This text was printed from the Women Film Pioneers Project at Columbia University.
To promote readability and conserve consumable resources, images and interactive elements in the digital version do not appear in print format.
Please visit https://wfpp.cdrs.columbia.edu/pioneer/ccp-laura-bayley/ to see the complete version.
Laura Eugenia Bayley was born in Ramsgate, England, in 1864. With her three sisters, Blanche, Florence, and Eva, she performed as part of J. D. Hunter’s Theatre Company at the Brighton Aquarium. When she was twenty-four, Laura married George Albert Smith. They had two children, Harold Norman, born in 1889, and Dorothy Eugenie, born in 1890.
In 1897, G. A. Smith decided to enter the early filmmaking fraternity at the Pleasure Gardens, which they ran at St. Anne’s Well in Hove, near Brighton. G.A. Smith not only produced films and sold copies of his own productions, but also supplied a photographic developing service for other filmmakers. He was involved with Charles Urban, who managed the Warwick Trading Company. They developed, along with others, a cinematograph camera, the Biokam, for the amateur home market, which had film lengths of twenty-five feet with a rectangular space for the sprocket between each frame, situated at the top. The 17.5mm film was half the length of the standard 35mm, and the aim was to encourage customers, particularly women, to shoot their own films. The Biokam was also a printer and projector.
In G. A. Smith’s Cash Book,which survives, the entries for the Biokam are given under the initials “L. E. S.” for Laura Eugenia Smith. The entries range from July 29, 1898, to May 21, 1906, and indicate that over 1,000 Biokam films were marketed by March 1900:
|Entries from the Cash Book Relating to “L. E. S.”|
|29/7/1898||5/- (shillings)||Cleaning films|
|9/12/1899||£34.13s.9d.||555 Biokam films @1s/3d each|
|12/12 1899||£6.5s.0d||100 Biokam films @ 1s/3d each|
|10/2/1900||£8.13s.9d||139 Biokam films @ 1s/3d each|
|14/1/1901||£4.5s.10d||Slides to date|
|13/3/1901||£5.10s.8d||Slides and Biokams|
|8/4/1901||£5.18s.6d||Biokams and Slides|
|10/6/1901||£4.17s.8d||Biokams and Slides|
|20/7/1901||£6.5s.6d||Biokams and Slides|
|19/10/1901||£6.7s.1d||Slides to date|
|7/12/1901||£2.18s.4d||Slides and Biokams to end of 1900|
|20/1/1902||£1.18s.10d||Biokams (£2.10s)(less chemicals 11/2d)|
|4/3/1902||£2.10s.0d||Biokams and Slides to end of Feb.|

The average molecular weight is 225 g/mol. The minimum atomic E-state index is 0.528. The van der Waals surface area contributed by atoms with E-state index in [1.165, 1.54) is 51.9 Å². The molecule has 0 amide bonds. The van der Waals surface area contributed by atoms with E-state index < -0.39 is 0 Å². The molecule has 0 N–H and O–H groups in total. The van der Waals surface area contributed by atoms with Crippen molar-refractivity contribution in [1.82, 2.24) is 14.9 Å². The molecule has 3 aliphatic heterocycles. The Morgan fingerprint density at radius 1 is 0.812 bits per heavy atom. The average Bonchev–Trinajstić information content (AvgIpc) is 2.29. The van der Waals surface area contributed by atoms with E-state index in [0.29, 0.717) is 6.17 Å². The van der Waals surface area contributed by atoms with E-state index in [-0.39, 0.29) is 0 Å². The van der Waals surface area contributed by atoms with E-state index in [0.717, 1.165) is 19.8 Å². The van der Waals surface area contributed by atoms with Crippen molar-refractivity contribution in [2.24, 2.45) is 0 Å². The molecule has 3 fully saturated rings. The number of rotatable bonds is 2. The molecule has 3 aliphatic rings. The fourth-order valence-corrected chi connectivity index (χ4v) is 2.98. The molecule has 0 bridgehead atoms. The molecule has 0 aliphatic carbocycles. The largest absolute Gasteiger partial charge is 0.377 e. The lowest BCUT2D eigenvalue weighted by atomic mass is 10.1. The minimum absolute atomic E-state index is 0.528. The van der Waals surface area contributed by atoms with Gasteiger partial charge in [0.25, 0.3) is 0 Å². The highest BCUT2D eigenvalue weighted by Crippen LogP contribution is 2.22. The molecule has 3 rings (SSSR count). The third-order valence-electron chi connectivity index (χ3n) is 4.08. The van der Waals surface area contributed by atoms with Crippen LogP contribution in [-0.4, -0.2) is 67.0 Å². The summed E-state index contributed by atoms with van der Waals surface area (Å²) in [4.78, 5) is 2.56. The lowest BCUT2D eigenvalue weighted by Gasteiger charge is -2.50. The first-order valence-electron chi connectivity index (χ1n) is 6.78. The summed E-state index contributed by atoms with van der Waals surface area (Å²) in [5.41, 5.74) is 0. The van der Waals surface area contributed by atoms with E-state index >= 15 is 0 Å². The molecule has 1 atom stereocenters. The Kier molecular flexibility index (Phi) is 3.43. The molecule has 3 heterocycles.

|15/5/1902||£8.12s.6d||Biokams and Slides|
|18/9/1902||£13.2s.0d||Biokams and Slides|
|13/7/1903||£1.5s.0d||Biokams etc. to date|
|21/5/1906||£2.12s.6d||Biokams to end of Sept.|
On October 14, 1899, G. A. Smith gave an interview to the Brighton Herald about the Biokam, which had been launched on the market that year. He stated: “Films are being made for this [Biokam Camera] that will cost only 3s/6d a minute.” He referred to Bayley, then Laura Smith: “Then Mrs Smith came in to borrow the identical camera and to go off and photograph the waves breaking over the Hove sea wall” (2).
In June 1899, J. K. Cramer-Roberts in an article for The Golden Penny described in detail the workings of “the Biokam,” which were supplied by the Edison-Bell Phonograph Company. It included a photograph of a woman, in the mode of the amateur, taking photographs with the Biokam. During this Biokam period, Laura Bayley also appeared in her husband’s films along with their two children, and a number of these films were made as Biokam subjects for which she was responsible. Some of these shorts survive at the British National Film and Television Archive. Mrs. Smith also appeared in some of the Kinemacolor test films made by G. A. Smith between 1906 and 1908.
Laura Bayley ’s last three entries in G. A. Smith’s Cash Book relate to “Rowe’s Cash” between December 19, 1907, and October 8, 1908. This appears to mark the end of her involvement in the early film industry.
Cramer-Roberts, J.K. The Golden Penny (3 June 1899): n. p.
Gray, Frank, ed. Hove Pioneers and the Arrival of Cinema. Brighton: University of Brighton, 1996.
Smith, G. A. Interview. Brighton Herald (14 Oct. 1899): 2
Archival Paper Collections:
G.A. Smith’s Cash Book. Cinema Museum, London. GBC.Complete Project Bibliographies
A. Archival Filmography: Extant Film Titles:
1. Laura Bayley as Actress
Hanging Out the Clothes. Prod./dir.: George Albert Smith (George Albert Smith Films UK 1897). cas: Laura Bayley, Mrs. Tom Green, Tom Green, si, b&w, 35mm. Archive: GBB.
Santa Claus. Prod./dir.: George Albert Smith (George Albert Smith Films UK 1898) cas.: Laura Bayley, Dorothy Smith, Harold Smith, si, b&w, 35mm. Archive: GBB.
A Kiss in the Tunnel. Prod./dir.: George Albert Smith (George Albert Smith Films UK 1899) cas.: Laura Bayley, George Albert Smith, si, b&w, 35mm. Archive: GBB.
Let Me Dream Again. Prod./dir.: George Albert Smith (George Albert Smith Films UK 1900) cas.: Laura Bayley, Tom Green, si, b&w, 35mm. Archive: GBB.
Robinson Crusoe. Prod./dir.: George Albert Smith (George Albert Smith Films UK 1902) cas.: Laura Bayley, si, b&w, 35mm. Archive: GBB.
Mary Jane’s Mishap; or, Don’t Fool with the Paraffin. Prod./dir.: George Albert Smith (George Albert Smith Films UK 1903) cas.: Laura Bayley, si, b&w, 35mm. Archive: GBB.
B. Filmography: Not Extant Titles:
1. Laura Bayley as Actress
The X-Ray Fiend, 1897, Cinderella, 1898, The Old Maid’s Valentine, 1900.
Laura Bayley is credited as Mrs. George Albert Smith or Laura Bayley. In some instances she may not be credited for her appearance in her husband’s films.